Title: Electron backscatter diffraction data for mylonites from the Kuckaus Mylonite Zone, Namibia

Stenvall CA, Muir D, Fagereng A (2019). Electron backscatter diffraction data for mylonites from the Kuckaus Mylonite Zone, Namibia. Cardiff University. http://doi.org/10.17035/d.2019.0076748607

Access Rights: Data can be made freely available subject to attribution

Access Method: Click to email a request for this data to opendata@cardiff.ac.uk

Cardiff University Dataset Creators

Dataset Details

Publisher: Cardiff University

Date (year) of data becoming publicly available: 2019

Data format: .cpr, .crc

Software Required: Channel 5, Matlab (MTEX)

Estimated total storage size of dataset: Less than 1 gigabyte

Number of Files In Dataset: 8

Geographical Description: Kuckaus Mylonite Zone, Namibia

DOI : 10.17035/d.2019.0076748607

DOI URL: http://doi.org/10.17035/d.2019.0076748607


Electron backscatter diffraction was used on thin sections of three mylonites (protomylonite, mylonite, ultramylonite) from the Kuckaus Mylonite Zone, Namibia, cut parallel to lineation and perpendicular to foliation. The dataset includes four Channel 5 sample sets (.cpr and .crc), one for each mylonite and one for a porphyroclast pressure shadow from the protomylonite. The raw data were used in the analysis for the publication mentioned below in order to obtain crystallographic preferred orientations, internal misorientations of grains, and grain size data. Minerals analysed include quartz, K-feldspar, and plagioclase. The data were collected using a Zeiss Sigma HD Field Emission Gun Analytical Scanning Electron Microscope at the Electron Microbeam facility in the School of Earth and Ocean Sciences at Cardiff University.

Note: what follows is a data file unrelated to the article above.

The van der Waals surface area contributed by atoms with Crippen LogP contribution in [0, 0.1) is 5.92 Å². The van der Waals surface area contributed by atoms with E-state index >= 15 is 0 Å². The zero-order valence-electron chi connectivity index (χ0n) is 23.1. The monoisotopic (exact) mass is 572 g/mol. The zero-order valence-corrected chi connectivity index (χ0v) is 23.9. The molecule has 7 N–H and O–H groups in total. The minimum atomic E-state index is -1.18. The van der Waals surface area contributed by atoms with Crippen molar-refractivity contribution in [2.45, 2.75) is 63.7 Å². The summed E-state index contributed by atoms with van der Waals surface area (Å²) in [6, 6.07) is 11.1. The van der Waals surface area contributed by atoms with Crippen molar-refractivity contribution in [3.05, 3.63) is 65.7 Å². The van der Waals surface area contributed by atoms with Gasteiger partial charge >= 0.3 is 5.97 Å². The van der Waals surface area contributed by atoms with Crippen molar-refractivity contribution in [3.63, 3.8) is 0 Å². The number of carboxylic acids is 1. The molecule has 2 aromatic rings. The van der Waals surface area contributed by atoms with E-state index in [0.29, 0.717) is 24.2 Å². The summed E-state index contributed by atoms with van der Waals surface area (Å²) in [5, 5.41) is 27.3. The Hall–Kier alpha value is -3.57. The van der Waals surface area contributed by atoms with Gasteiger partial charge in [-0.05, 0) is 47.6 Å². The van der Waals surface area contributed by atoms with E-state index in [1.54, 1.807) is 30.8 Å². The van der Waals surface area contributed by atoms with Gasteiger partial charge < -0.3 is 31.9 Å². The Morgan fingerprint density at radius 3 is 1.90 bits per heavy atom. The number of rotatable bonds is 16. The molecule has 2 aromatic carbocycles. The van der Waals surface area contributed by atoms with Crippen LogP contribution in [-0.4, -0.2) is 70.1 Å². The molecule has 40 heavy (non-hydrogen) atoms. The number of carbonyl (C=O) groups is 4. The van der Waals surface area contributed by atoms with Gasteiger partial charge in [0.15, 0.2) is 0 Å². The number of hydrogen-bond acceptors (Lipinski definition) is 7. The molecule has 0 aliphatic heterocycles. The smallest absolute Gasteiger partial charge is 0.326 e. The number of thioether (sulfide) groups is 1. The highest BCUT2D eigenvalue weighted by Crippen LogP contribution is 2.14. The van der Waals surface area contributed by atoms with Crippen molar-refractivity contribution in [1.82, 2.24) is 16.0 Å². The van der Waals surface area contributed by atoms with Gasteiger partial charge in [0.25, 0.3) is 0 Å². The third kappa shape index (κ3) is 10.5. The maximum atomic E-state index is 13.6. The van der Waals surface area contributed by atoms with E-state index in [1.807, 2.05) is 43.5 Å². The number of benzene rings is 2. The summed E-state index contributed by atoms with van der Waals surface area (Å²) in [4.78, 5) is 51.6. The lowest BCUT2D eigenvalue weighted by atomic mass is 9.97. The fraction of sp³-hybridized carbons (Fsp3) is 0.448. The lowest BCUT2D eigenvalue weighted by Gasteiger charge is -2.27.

The data were used in the following publication:

DOI: 10.1029/2019GL083388


Title: Weaker than weakest: on the strength of shear zones


Thin, laterally continuous ultramylonites within kilometer-scale ductile shear zones may control mid-lower crustal strength where deformation is localised. Interconnected phyllosilicate networks are commonly suggested to be the weakest geometry a shear zone can reach, yet fine-grained polyphase mixtures are commonly found in the cores of high strain zones. We study a continental strike-slip shear zone which deformed granulite facies quartzofeldspathic migmatitic gneisses at retrograde amphibolite- to greenschist facies conditions. A brittle feldspar framework and interconnected phyllosilicate networks control the strength of the lower strain protomylonites and mylonites respectively, whereas the ultramylonites comprise a fine-grained mixture of the host rock minerals. The progressive localisation of strain into ultramylonites demonstrates how fine-grained polyphase mixtures can become weaker than, and supersede, interconnected phyllosilicate networks with increasing shear strain. This contradicts the common assumption that interconnected layers of phyllosilicates is the weakest state a shear zone can reach.

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Last updated on 2020-07-02 at 10:23